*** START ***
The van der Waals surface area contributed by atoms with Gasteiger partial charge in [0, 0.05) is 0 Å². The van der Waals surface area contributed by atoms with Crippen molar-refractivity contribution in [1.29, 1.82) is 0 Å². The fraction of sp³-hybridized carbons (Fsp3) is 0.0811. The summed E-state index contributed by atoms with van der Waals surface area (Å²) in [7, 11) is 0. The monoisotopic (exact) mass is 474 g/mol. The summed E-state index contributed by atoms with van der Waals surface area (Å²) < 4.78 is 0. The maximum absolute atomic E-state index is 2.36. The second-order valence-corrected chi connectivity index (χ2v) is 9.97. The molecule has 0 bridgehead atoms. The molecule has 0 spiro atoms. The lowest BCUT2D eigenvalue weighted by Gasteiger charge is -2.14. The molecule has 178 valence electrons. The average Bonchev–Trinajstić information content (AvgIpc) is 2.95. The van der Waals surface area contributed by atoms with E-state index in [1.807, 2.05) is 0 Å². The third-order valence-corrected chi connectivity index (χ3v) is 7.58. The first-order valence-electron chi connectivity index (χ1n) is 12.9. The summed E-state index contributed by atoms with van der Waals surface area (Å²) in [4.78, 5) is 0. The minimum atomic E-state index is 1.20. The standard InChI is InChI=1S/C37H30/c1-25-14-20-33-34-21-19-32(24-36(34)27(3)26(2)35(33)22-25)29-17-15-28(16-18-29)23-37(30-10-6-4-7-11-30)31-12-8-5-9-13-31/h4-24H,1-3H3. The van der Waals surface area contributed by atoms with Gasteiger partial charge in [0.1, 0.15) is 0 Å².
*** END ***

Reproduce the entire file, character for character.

The van der Waals surface area contributed by atoms with Gasteiger partial charge in [0, 0.05) is 0 Å². The van der Waals surface area contributed by atoms with Crippen molar-refractivity contribution in [1.29, 1.82) is 0 Å². The fraction of sp³-hybridized carbons (Fsp3) is 0.0811. The summed E-state index contributed by atoms with van der Waals surface area (Å²) in [7, 11) is 0. The monoisotopic (exact) mass is 474 g/mol. The summed E-state index contributed by atoms with van der Waals surface area (Å²) < 4.78 is 0. The maximum absolute atomic E-state index is 2.36. The second-order valence-corrected chi connectivity index (χ2v) is 9.97. The molecule has 0 bridgehead atoms. The molecule has 0 spiro atoms. The lowest BCUT2D eigenvalue weighted by Gasteiger charge is -2.14. The molecule has 178 valence electrons. The average Bonchev–Trinajstić information content (AvgIpc) is 2.95. The van der Waals surface area contributed by atoms with E-state index in [1.807, 2.05) is 0 Å². The third-order valence-corrected chi connectivity index (χ3v) is 7.58. The first-order valence-electron chi connectivity index (χ1n) is 12.9. The summed E-state index contributed by atoms with van der Waals surface area (Å²) in [4.78, 5) is 0. The minimum atomic E-state index is 1.20. The standard InChI is InChI=1S/C37H30/c1-25-14-20-33-34-21-19-32(24-36(34)27(3)26(2)35(33)22-25)29-17-15-28(16-18-29)23-37(30-10-6-4-7-11-30)31-12-8-5-9-13-31/h4-24H,1-3H3. The van der Waals surface area contributed by atoms with Gasteiger partial charge in [0.1, 0.15) is 0 Å².